TN Status Allowing Canadian and Mexican Professionals to Legally Enter the U.S.
The TN non-immigrant classification allows a Canadian or Mexican citizen in a professional occupation to temporarily come to the U.S. based on a job offer by a U.S. employer. Although the status lasts for no more than three years, the foreign national can renew it in three-year increments indefinitely. USCIS does not impose a cap on TN status recipients, but an applicant must show that they have a job offer from a U.S. employer, they fall within one of the permitted types of occupations on the NAFTA list, and they are not inadmissible under immigration laws. TN classification offers a more efficient way of getting legal status in the U.S. than applying for many other types of work visas. TN professionals may bring a spouse or child to the U.S., although they will not be able to get work authorization in the U.S. (TN professionals must provide proof of their relationship with the spouse or child, such as a marriage or birth certificate.)
Canadian citizens do not need to obtain a visa for admission to the U.S. as a TN non-immigrant. Instead, a Canadian citizen can go to a border crossing or another port of entry, such as an airport, and ask a Customs and Border Protection officer to review their application for TN non-immigrant status. If the CBP officer approves their application, they will obtain their TN status immediately and continue into the U.S. They also must pay a small fee. They will receive an I-94 in paper or electronic form. Checking the information on this form is important to ensure that any errors are corrected promptly.
Mexican citizens must obtain a visa at a U.S. embassy or consulate in Mexico to enter the U.S. as a TN non-immigrant. After their visa is approved, they may apply for admission at a CBP-designated U.S. port of entry or pre-clearance or pre-flight inspection station.
Professionals eligible for TN status include engineers, accountants, scientists, pharmacists, teachers, and lawyers.
Documents Required for TN Admission
Canadian citizens must provide proof of their Canadian citizenship and a letter from their prospective employer explaining the professional role, the purpose of employment, the length of their stay, and their professional qualifications. They should also provide documentation supporting their professional qualifications. This often consists of college diplomas, professional licenses, or memberships in professional associations. Even if an employer or lawyer has compiled an applicant’s packet, the applicant should make sure that they know what it contains so that they can discuss it knowledgeably with the CBP officer. If their employer has submitted Form I-129, Petition for Nonimmigrant Worker to USCIS on their behalf, they should also bring the Approval Notice from USCIS as well as a copy of the Form I-129 and all supporting documents.
Mexican citizens must first obtain a visa by completing Form DS-160, Online Nonimmigrant Visa Application. Mexican visa applicants are generally required to schedule a U.S. embassy or consulate interview at which they should present the printed online application confirmation. Applicants should also bring a valid passport, receipts for any application fees they have paid, a photograph if they could not upload one with their online application, a contract or letter of employment from an employer in the U.S., and documentation that they meet NAFTA’s minimum education or work experience requirements, such as a degree, diploma, or professional license.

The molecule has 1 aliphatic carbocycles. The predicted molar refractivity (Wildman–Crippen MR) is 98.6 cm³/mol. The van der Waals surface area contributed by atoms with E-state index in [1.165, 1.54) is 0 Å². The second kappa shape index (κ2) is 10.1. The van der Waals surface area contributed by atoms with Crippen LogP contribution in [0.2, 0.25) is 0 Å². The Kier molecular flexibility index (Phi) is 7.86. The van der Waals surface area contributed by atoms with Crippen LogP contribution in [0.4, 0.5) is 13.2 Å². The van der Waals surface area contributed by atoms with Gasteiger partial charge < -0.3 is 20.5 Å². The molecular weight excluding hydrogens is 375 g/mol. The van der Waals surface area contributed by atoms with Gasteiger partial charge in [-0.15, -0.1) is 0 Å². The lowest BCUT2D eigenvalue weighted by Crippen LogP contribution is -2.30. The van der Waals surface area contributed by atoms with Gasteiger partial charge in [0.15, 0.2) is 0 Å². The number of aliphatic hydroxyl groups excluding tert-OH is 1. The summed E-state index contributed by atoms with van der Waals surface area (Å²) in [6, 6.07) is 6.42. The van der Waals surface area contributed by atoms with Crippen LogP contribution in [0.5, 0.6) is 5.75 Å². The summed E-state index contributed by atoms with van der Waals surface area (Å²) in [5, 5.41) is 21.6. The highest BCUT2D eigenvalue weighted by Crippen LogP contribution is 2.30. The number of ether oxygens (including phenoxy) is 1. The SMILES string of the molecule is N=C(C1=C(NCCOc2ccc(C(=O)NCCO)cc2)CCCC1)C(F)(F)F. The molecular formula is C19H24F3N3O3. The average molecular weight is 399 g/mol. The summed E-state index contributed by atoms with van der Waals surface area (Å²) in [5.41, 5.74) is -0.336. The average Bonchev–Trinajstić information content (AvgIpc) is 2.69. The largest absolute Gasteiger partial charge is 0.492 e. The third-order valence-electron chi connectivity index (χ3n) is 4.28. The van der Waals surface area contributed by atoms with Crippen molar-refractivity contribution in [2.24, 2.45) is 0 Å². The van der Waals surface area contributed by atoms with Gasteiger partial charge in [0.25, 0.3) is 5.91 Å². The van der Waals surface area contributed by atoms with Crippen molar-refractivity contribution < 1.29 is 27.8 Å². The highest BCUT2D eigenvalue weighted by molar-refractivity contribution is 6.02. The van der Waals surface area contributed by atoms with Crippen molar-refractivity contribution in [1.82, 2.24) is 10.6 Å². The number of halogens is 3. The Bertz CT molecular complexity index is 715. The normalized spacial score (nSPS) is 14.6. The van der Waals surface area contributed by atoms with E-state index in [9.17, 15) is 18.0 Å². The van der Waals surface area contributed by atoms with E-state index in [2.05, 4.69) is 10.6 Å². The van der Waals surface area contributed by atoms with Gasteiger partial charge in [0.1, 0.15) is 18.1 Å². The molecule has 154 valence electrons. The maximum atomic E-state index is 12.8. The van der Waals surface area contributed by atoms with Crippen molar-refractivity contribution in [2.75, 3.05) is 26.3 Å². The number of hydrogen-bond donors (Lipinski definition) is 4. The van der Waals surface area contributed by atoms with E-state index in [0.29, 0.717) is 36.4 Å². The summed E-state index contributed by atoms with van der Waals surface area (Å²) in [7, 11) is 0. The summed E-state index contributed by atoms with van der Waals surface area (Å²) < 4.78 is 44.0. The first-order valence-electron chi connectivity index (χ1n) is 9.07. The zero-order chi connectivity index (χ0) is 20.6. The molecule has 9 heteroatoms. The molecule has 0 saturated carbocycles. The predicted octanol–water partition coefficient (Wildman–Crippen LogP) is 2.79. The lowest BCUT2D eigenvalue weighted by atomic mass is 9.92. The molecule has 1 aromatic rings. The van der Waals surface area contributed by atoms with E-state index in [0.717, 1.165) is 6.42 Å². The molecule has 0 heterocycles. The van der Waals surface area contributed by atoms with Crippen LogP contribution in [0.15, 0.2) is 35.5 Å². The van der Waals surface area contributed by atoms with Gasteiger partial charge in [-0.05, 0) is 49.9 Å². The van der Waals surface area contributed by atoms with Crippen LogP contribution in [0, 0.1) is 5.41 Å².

To extend an individual’s TN status without leaving the U.S., an employer can submit Form I-129 to USCIS, while including documents similar to those used in the initial application. The individual can also leave before their original TN status expires and then apply at a CBP-designated port of entry or pre-clearance or pre-flight inspection station with the same application and documentation procedures applicable to their initial application.
Spouses and Dependents
Canadian citizen spouses or dependents of TN non-immigrants do not need a visa to apply for admission to the U.S., but they will need proof of their Canadian citizenship, proof of their relationship to the TN non-immigrant, copies of the TN non-immigrant’s admission documents, and proof that the TN non-immigrant is maintaining their status. Mexican citizen spouses or dependents must apply for a TD non-immigrant visa at a U.S. embassy or consulate and provide proof that the TN non-immigrant is maintaining their status.
Denial of TN Status
If the CBP officer denies an individual TN admission, they can go home to collect more documentation to address the problem and then try again. They do not need to try again at the same border crossing or airport, but this may make the process easier. If the individual crosses at the same place, they might have their second application reviewed by the same CBP officer, who will be familiar with their situation. The name of the officer who reviewed the initial application can be found at the bottom of the CBP eligibility checklist form.
Applying for TN Status While in the U.S.
If an individual has legal status in the U.S. and has not overstayed their visa, they can ask their employer to help them adjust their status to TN status. This would involve submitting Form I-129 and paying a fee. The individual would not need to have a direct conversation with a CBP officer in this situation. Handling the process by mail can make it less stressful.